Meagan's Reviews > Every Day

Every Day by David Levithan
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Aug 13, 12

bookshelves: fantasy, ya, fiction
Read from July 07 to 08, 2012

Well, wow. This is a book with some ideas to explore. And the frame of the story makes it impossible to ignore Levithan's questions. Briefly, this story is about a person, or more accurately a consciousness, named A. A wakes up every morning in the body of a different person. Always has, since day one. That person is always approximately the same age as A, and lives in the same general area as the person from the previous day. But that's all that is ever the same. A never inhabits the same body twice, and never stays for more than one day.

Now, think about what that means for a minute. A has never had a body. A has inhabited bodies of both genders, and all sexualities. So what does this make A? A girl? A boy? Does it depend on that day's body? If A falls in love with a girl when he is in a boy's body, and is still in love with her the next day in a girl's body, does that make A gay?

And what about people who don't change? Does A have a responsibility to avoid changing people's lives, even if A has the power to? Or is there an expectation that A will try to improve their lives? Who decides what's an improvement, in that case? What if it's your life being "improved?" What if A could take over a body long-term? And what about the people around A? Is it possible to truly know A, even if you see A every day, when the body changes? (And notice how problematic pronouns, like him and her, become when there is no real gender.) How much of who we are is tied to our physical selves? To the continuity of our lives? Can A ever truly love someone, when there is no guarantee that they will see each other on a regular basis? Can anyone truly love A, when the nature of A's physical self changes every day? From prom queen to computer nerd to jock to junkie?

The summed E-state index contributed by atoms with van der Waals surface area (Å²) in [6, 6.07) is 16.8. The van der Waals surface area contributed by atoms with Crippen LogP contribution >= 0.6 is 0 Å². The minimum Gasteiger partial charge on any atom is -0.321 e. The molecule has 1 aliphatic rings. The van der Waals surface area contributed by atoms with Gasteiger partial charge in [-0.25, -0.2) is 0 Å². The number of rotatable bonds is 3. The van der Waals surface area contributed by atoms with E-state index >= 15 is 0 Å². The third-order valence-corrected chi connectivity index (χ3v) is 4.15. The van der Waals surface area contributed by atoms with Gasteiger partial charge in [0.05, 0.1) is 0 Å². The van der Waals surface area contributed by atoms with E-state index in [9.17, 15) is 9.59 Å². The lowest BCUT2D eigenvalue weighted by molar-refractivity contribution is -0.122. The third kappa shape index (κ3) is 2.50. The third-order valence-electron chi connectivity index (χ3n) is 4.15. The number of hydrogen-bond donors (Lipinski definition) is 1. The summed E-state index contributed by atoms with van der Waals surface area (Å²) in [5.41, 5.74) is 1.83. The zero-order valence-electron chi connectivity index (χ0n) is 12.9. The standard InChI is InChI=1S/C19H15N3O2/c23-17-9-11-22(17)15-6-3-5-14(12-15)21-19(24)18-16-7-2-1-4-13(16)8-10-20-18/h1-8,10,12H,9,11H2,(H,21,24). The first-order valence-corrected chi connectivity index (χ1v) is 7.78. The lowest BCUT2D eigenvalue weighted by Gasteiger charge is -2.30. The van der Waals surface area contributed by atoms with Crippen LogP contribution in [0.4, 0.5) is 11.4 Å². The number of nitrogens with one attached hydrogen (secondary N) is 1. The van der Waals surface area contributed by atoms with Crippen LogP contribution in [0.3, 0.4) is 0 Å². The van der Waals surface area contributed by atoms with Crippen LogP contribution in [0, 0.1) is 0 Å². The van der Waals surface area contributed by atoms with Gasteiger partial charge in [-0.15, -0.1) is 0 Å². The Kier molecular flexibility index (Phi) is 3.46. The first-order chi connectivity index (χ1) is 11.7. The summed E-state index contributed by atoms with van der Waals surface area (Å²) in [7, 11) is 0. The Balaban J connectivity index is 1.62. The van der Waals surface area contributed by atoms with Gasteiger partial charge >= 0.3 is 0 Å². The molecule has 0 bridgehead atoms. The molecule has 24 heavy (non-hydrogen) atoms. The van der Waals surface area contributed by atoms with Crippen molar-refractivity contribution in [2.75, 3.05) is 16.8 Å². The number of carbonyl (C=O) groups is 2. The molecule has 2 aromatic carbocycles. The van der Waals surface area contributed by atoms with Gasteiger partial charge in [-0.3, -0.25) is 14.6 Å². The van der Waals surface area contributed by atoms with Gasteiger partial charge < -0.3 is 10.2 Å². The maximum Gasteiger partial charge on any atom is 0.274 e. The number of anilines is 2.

If you'd rather not consider things like the construct of gender, the flexibility of human sexuality, or the actual importance of our physical selves, then this might not be the book for you. But if these questions intrigue you, and if you enjoy a star-crossed love story to boot, then don't miss this book. It will absolutely make you think. And poor A. What a challenging existence, and what an intriguing character.

**A free copy of this book was provided by the publisher via NetGalley.
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